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Git Cheat Sheet

A few of the Git commands I find myself using all the time.

Global User Settings

You can set the basic global user settings with the following commands. This will make sure any commits are attributed to you.

git config --global user.name "Jayne Doe"
git config --global user.email jayne.doe@example.com

New Local Repository

You will often create a new repository on a cloud service (GitHub, GitLab, BitBucket), then clone it on your local machine. If instead you are starting with a local repository, you will need to do the following.

Create a new directory for the repository and initialise it as a Git repository.

mkdir /u01/git/oraclebase/vagrant
cd /u01/git/oraclebase/vagrant
git init .

Create a ".gitignore" file, so Git can ignore specific files, file types or whole sub-directories.

cat > .gitignore <<EOF
# Software Files #
##################
*.gz
*.zip
*.jar
.vagrant
*.bin
*.vdi
EOF

Create a "README.md" file, so people can see what the repository is for.

cat > README.md <<EOF
# Vagrant Builds

Just some Vagrant builds I use.

Feel free to copy or fork this stuff. It's unlikely I'll accept pull requests as it's just my playground.

## Required Software

* [Vagrant](https://www.vagrantup.com/downloads.html)
* [VirtualBox](https://www.virtualbox.org/wiki/Downloads)
EOF

Stage and commit theses changes to the repository.

git add .
git commit -m "First commit."

Useful Commands

You can read all about the commands in Pro Git, or Google them, but these commands are what I use on a daily basis.

List tracked files, meaning files Git already knows about, that have been modified, but not yet staged.

git diff --name-only

List tracked files that have been modified and staged, but not yet committed.

git diff --name-only --staged

List all untracked files, meaning files you've not told Git about yet. This excludes those files, file types and directories listed in the ".gitignore" file.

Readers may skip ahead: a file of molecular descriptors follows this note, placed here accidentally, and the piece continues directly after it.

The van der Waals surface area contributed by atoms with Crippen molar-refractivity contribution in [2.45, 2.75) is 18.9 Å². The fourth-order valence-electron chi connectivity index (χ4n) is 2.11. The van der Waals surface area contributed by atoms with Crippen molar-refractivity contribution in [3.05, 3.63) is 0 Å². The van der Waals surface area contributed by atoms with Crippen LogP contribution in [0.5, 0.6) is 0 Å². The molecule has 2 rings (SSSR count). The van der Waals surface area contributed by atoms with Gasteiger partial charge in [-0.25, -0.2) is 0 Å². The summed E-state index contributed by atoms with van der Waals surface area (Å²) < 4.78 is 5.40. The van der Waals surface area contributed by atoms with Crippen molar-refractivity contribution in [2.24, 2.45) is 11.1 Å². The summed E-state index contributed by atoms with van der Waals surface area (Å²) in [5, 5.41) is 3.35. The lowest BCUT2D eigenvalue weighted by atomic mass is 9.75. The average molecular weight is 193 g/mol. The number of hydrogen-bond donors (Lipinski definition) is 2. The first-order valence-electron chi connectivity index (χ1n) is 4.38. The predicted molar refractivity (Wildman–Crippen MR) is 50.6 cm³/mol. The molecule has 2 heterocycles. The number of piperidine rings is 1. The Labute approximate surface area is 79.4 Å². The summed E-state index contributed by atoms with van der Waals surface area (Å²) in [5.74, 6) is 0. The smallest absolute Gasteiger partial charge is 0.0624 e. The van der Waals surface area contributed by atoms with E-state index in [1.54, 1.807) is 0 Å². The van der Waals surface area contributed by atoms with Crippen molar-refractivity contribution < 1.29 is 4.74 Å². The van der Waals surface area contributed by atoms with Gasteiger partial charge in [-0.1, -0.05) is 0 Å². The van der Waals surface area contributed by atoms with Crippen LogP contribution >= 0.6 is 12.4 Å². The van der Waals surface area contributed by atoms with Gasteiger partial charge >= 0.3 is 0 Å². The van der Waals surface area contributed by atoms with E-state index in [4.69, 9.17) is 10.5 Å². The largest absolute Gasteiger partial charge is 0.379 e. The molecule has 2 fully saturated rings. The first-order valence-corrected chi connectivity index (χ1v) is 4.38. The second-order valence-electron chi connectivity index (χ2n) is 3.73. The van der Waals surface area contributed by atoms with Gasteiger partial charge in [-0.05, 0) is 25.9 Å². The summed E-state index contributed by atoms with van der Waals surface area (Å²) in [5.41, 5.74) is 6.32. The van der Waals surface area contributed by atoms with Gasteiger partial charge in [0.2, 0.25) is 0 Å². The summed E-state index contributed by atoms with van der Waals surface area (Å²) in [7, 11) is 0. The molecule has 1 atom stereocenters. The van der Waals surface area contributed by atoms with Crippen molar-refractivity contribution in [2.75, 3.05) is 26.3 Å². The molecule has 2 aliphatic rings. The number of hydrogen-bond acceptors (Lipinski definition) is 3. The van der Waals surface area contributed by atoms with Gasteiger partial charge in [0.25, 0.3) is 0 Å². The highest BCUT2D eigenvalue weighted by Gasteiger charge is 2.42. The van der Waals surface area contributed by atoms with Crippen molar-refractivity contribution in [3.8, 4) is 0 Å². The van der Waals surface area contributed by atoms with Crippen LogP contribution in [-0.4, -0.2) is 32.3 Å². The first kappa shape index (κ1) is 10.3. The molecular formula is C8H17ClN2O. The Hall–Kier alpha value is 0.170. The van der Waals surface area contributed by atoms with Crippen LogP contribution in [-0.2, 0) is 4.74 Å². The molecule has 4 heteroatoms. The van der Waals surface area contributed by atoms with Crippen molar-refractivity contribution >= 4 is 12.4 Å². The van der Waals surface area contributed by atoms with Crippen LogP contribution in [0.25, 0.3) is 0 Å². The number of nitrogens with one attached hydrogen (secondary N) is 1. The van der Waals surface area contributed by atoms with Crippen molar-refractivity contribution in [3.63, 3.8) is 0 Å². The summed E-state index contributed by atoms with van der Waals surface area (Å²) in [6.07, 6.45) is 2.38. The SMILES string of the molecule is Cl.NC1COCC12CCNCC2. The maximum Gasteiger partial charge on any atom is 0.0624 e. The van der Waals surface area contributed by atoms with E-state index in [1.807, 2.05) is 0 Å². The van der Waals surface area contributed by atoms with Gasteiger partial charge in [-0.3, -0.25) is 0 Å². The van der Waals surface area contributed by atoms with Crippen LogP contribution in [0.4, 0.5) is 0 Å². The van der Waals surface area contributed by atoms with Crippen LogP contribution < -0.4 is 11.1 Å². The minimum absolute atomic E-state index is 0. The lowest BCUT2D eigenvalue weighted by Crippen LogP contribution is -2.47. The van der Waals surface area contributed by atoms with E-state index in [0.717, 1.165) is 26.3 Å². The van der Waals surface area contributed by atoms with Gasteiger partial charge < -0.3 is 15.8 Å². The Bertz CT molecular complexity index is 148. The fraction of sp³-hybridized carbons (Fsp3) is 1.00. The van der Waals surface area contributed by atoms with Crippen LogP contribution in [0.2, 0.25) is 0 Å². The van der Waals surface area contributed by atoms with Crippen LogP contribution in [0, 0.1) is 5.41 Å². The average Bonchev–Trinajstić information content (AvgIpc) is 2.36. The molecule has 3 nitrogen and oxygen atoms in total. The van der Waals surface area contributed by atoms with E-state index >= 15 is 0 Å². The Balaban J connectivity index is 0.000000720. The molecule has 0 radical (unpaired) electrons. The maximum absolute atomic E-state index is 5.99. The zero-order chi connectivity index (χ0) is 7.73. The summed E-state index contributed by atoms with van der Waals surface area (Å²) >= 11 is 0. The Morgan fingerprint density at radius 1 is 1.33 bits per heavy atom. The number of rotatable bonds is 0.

git ls-files --other --exclude-standard

There are a large number of ways you can stage new files. Here are some I use regularly.

# Stage all untracked files.
git add $(git ls-files -o --exclude-standard)

# Stage all tracked files that have been modified.
git add -u

# Stage explicitly referenced files.
git add banana.txt ./citrus/orange.txt

Commit all staged files with an appropriate commit message.

git commit -m "Minor formatting changes."

Remote Repositories

When working with a remote repository you will need to push your changes to the remote repository once you are happy with them. This example assumes we are going to push the changes to the "master" branch on the remote repository.

Pull the latest changed to your local repository.

git pull

Do some work, which may involve changing existing files, adding new files or directories, or deleting existing files or directories. You should stage and commit changes based on individual units of work. If you have three distinct changes to perform, regardless of how many file changes occur in each of the three changes, they should be committed to your local repository as three separate commits, with meaningful commit messages.

Once your work is complete and you are ready to push your changes to the remote repository, you will first pull all changes from the remote repository.

git pull

If none of the files you have worked on have been modified since your last pull, that's great. If they have you will get some merge warnings and may have to manually decide how to merge your changes into those that have already been committed to the remote repository. Git may be able to do this for you, but if it's not sure it will give you a lot of help, telling you the sections of code that need to be dealt with.

Once any issues are corrected, you can push your changes to the remote repository. In this case we will push the changes from our local repository (origin) to the remote master branch (master).

git push -u origin master

For more information see:

Hope this helps. Regards Tim...

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